Looking at 2011 Economy, Optimists Double Pessimists

by Dennis Jacobe, Chief Economist

Slightly fewer (44%) think their personal financial situation will be better in 2011

PRINCETON, NJ -- Twice as many Americans think the U.S. economy will be better rather than worse in 2011.

Americans living in the East and Midwest are a little more optimistic about the economic outlook for 2011 than those living in the South and West. Americans making $75,000 or more in annual income are slightly more optimistic than other Americans, and Democrats are considerably more optimistic than their independent and Republican counterparts.


Americans Report More Modest Differences in Their Personal Financial Situations

Americans are somewhat less positive about their personal economic situations than the economy more broadly. Forty-four percent think their personal situation will be better in 2011, while 16% think it will be worse. Fewer Americans in the West are optimistic about their personal situations than in other regions. Americans making $75,000 or more in annual income are more optimistic than other Americans, and Democrats are slightly more optimistic than independents and Republicans.



Americans' optimism about the economy parallels their generally optimistic expectations for 2011. This tends to be the case across regions, incomes, and party affiliation.

This overall increase in optimism was in place prior to the passage of new legislation at the end of the lame-duck Congress and the surge in spending at the end of the Christmas holiday. Recent Gallup Daily tracking results show that consumers only became increasingly optimistic about the economy as 2010 came to an end.

On the other hand, the potential fragility surrounding Americans' optimism as they look toward 2011 is reflected by consumers' view of their own financial situations. Americans express less optimism about their own situations, and this reveals more modest differences across regions, incomes, and party affiliation. This may result from Americans being closer to their own financial situations and recognizing the relative stability of those situations. In turn, it also suggests that at least some part of Americans' optimism about 2011 is based on their general perceptions of the overall economic climate rather than their own experiences and expectations about their personal financial situations. reports results from these indexes in daily, weekly, and monthly averages and in stories. Complete trend data are always available to view and export in the following charts:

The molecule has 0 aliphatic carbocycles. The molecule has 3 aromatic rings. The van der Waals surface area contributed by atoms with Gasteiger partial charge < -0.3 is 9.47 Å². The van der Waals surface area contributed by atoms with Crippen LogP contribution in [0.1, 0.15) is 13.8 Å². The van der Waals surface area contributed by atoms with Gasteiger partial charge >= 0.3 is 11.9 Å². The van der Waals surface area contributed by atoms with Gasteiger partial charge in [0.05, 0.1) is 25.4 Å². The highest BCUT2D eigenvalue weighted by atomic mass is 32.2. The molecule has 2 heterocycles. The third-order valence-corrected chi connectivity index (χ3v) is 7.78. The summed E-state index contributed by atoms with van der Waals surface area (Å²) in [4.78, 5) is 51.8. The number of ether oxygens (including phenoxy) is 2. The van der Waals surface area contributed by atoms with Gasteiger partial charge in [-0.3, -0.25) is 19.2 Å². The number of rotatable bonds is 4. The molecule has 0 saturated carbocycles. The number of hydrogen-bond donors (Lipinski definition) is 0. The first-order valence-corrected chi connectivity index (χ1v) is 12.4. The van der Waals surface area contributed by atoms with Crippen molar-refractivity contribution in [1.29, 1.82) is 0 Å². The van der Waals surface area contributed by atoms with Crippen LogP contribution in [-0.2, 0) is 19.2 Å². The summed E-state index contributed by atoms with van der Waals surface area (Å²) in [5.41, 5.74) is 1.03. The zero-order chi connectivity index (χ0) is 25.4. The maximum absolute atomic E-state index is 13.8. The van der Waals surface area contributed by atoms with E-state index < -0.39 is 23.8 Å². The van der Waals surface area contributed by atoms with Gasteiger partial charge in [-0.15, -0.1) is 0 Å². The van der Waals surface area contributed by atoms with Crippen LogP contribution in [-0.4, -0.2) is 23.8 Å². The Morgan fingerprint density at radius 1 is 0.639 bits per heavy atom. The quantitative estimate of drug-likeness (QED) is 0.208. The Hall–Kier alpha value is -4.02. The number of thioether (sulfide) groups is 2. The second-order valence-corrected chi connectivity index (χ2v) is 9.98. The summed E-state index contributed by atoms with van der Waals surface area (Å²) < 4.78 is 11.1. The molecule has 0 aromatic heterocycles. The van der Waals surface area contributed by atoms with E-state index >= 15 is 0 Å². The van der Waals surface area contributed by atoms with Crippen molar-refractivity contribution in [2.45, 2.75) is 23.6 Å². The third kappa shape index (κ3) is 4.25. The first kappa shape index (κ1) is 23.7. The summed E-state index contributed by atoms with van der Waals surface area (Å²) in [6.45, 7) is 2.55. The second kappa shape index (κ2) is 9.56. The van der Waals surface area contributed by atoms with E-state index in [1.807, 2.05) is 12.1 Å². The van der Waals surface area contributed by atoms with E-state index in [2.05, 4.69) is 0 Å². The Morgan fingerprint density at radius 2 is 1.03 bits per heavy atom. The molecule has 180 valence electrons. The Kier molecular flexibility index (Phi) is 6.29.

Daily: Employment, Economic Confidence and Job Creation, Consumer Spending
Weekly: Employment, Economic Confidence, Job Creation, Consumer Spending

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Survey Methods

Results for this USA Today/Gallup poll are based on telephone interviews conducted Dec. 10-12, 2010, with a random sample of 1,019 adults, aged 18 and older, living in the continental U.S., selected using random-digit-dial sampling.

For results based on the total sample of national adults, one can say with 95% confidence that the maximum margin of sampling error is ±4 percentage points.

Interviews are conducted with respondents on landline telephones (for respondents with a landline telephone) and cellular phones (for respondents who are cell phone-only). Each sample includes a minimum quota of 150 cell phone-only respondents and 850 landline respondents, with additional minimum quotas among landline respondents for gender within region. Landline respondents are chosen at random within each household on the basis of which member had the most recent birthday.

Samples are weighted by gender, age, race, education, region, and phone lines. Demographic weighting targets are based on the March 2009 Current Population Survey figures for the aged 18 and older non-institutionalized population living in continental U.S. telephone households. All reported margins of sampling error include the computed design effects for weighting and sample design.

In addition to sampling error, question wording and practical difficulties in conducting surveys can introduce error or bias into the findings of public opinion polls.

View methodology, full question results, and trend data.

For more details on Gallup's polling methodology, visit

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